On 15 June 1978 Solomon Mahlangu was refused leave to appeal his sentence by the Rand Supreme Court, and on 24 July 1978 he was refused again in the Bloemfontein Appeal Court.


Although various governments, the United Nations, International Organizations, groups and prominent individuals attempted to intercede on his behalf, Mahlangu awaited his execution in Pretoria Central Prison, and was hanged on 6 April 1979.


His hanging provoked international protest and condemnation of South Africa and Apartheid.


In fear of crowd reaction at the funeral the police decided to bury Mahlangu in Atteridgeville in Pretoria.


On 6 April 1993 he was re-interred at the Mamelodi Cemetery, where a plaque states his last words:


‘My blood will nourish the tree that will bear the fruits of freedom.

Tell my people that I love them.

They must continue the fight.’



Mahlangu died for a cause!



Salute!



The Struggle Continues…




(special thanks to a friend who shared this tribute to Solomon Mahlangu)


Details | Epic |

We Lost More Than a Dad

We lost more than just a Dad that day
We lost half of how we came to be
We lost we four girls first love
We lost our Best Friend

We lost more than just a Dad that day
Our Mom lost her Soul Mate, Her other half 
Our children lost their Papaw
We lost our family’s foundation 
We lost the glue that held us together

We lost more than just a Dad that day
We lost the Strongest man we ever knew 
We lost the man we looked up too
We lost we four girls Teacher of many things

We lost more than just a Dad that day
We four girls lost our Hero
We lost some of our Light
We lost part of our Heart
We lost part of our Soul

We lost more than just a Dad that day
We lost some of our Courage
We lost some of our Strength
We lost some of our will to fight back
We lost some of our will to carry on
We four girls lost more than a Dad
We lost more than just a Dad that day


Details | Free verse |

Generic Minds

generic minds listen to generic music
have generic thoughts that are unknowingly abusive
watch generic things talk about generic things
gee this generic *****is spreading like a disease
better get your flu shot 
thats what they said to me
a suicidal vaccine 
a subliminal killing spree
its contagious and the outrageous
thing about it is that the people are blind in an eye
that they didn't even know they had
it's sickening to watch these clueless civilians 
inside the looking glass
with nightmares of being free
without a key to their mind
for it is trapped in the frequency
in the illusion of time
bathed in our universe
killing all that refuse to see
those that admit to hypocracy
or see the message in hip hop
how cant you see
the message in the lyrics that
bring adolescents to their knees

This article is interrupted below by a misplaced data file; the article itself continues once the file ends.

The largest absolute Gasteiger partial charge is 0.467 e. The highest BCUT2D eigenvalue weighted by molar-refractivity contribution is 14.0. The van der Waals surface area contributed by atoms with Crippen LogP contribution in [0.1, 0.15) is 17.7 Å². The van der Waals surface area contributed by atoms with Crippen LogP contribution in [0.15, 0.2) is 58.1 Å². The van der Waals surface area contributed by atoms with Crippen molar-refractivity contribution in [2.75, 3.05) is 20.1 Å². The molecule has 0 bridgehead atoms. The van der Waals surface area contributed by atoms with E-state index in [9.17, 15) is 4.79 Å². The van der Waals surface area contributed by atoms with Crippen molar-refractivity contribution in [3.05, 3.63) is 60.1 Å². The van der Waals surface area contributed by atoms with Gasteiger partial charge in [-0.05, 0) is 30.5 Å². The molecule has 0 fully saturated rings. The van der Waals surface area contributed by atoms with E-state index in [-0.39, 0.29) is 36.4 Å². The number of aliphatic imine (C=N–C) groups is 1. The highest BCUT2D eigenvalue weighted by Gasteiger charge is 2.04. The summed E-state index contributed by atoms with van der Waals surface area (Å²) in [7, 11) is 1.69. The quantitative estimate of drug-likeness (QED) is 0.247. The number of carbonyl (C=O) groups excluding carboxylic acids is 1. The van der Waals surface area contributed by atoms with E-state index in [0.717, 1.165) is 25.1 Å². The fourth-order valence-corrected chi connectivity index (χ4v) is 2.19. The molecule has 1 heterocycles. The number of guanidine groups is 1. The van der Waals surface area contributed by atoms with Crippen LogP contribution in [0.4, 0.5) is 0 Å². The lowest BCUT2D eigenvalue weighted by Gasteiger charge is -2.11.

from bullet wounds conflicting their flesh
contradicting that they're the best
but the songs keep telling them that they dont need no rest
that they dont wanna go home
that they should ride alone
with the gat as their only companion
and so the only path they choose is the one that they're told
until they grow old and hope turns to a window pane
inside a window pane, until all they feel is pain
they realize that the music itself is ashamed
so whats to look up to
when you cant even speak when you cant even walk because you look so bleak
your eyes are sunken from the tv you're infested with the dee zees
now its too late to turn around and live for your conscious
so when youre screaming oh please
close your eyes and bring your mind to life
open your eyes for the first time
and never wonder why
since the answer this entire time
has been inside
and you better find it before you die
you dont want your soul to be in a pool with all the others
a buncha brothers missing their mothers
but only seeing strangers
only feeling the haters
wishing they would have used their minds when they had them
and now its too late,
now it's time for another new born fate to grab them


Details | Senryu |

Playground

Kids go down
The slide…they head toward the swings
TIME TO SCREAM!

Free time ends
Their parents want to go home
Frowns exchange 


Details | Epitaph |

Grandfather

Here lies the best Grandfather,
One who was very considerate.
Remembering him as a child,
I would sit on his lap.
He was a rare person indeed.
He was a colonel in the Army.
Also superlative of a gentelman.
Here lies the best grandfather,
May he rest in peace.


Details | Free verse |

Last Kiss

Open your eyes to the ever turning skies 
I want to here with me through the night 
My heart yearns into your soul 
Burning as if newly lit coal 
I bravely submerg the embers 
That the time I have can be spent with you 
And I remember each kiss every moment 
I was caught in your love that for just this day I remember 
So what happened was a chance for your love 
A time that I kept in a locket tied with a kiss 
 I wanted you to feel, to love, to slumber 
And to awake in my arms with that times kept bliss